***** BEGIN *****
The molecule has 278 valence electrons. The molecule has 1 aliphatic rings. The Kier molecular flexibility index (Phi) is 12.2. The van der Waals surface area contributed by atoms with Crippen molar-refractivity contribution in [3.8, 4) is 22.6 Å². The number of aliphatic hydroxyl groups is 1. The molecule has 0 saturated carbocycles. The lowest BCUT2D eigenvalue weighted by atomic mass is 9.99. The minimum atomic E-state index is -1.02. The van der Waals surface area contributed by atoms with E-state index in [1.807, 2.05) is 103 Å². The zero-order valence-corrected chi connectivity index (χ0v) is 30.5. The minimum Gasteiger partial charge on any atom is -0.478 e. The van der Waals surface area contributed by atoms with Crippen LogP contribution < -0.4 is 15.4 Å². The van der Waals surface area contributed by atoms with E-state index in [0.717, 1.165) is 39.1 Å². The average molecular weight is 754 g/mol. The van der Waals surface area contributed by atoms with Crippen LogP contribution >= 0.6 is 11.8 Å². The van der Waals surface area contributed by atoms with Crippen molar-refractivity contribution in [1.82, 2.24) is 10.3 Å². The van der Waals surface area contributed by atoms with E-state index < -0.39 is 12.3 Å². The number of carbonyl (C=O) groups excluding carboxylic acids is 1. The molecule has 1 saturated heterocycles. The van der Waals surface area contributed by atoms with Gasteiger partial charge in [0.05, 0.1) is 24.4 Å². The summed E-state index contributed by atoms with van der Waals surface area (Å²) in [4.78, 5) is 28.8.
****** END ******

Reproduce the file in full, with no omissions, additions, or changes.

The molecule has 278 valence electrons. The molecule has 1 aliphatic rings. The Kier molecular flexibility index (Phi) is 12.2. The van der Waals surface area contributed by atoms with Crippen molar-refractivity contribution in [3.8, 4) is 22.6 Å². The number of aliphatic hydroxyl groups is 1. The molecule has 0 saturated carbocycles. The lowest BCUT2D eigenvalue weighted by atomic mass is 9.99. The minimum atomic E-state index is -1.02. The van der Waals surface area contributed by atoms with E-state index in [1.807, 2.05) is 103 Å². The zero-order valence-corrected chi connectivity index (χ0v) is 30.5. The minimum Gasteiger partial charge on any atom is -0.478 e. The van der Waals surface area contributed by atoms with Crippen LogP contribution < -0.4 is 15.4 Å². The van der Waals surface area contributed by atoms with E-state index in [0.717, 1.165) is 39.1 Å². The average molecular weight is 754 g/mol. The van der Waals surface area contributed by atoms with Crippen LogP contribution >= 0.6 is 11.8 Å². The van der Waals surface area contributed by atoms with Crippen molar-refractivity contribution in [1.82, 2.24) is 10.3 Å². The van der Waals surface area contributed by atoms with E-state index < -0.39 is 12.3 Å². The number of carbonyl (C=O) groups excluding carboxylic acids is 1. The molecule has 1 saturated heterocycles. The van der Waals surface area contributed by atoms with Gasteiger partial charge in [0.05, 0.1) is 24.4 Å². The summed E-state index contributed by atoms with van der Waals surface area (Å²) in [4.78, 5) is 28.8.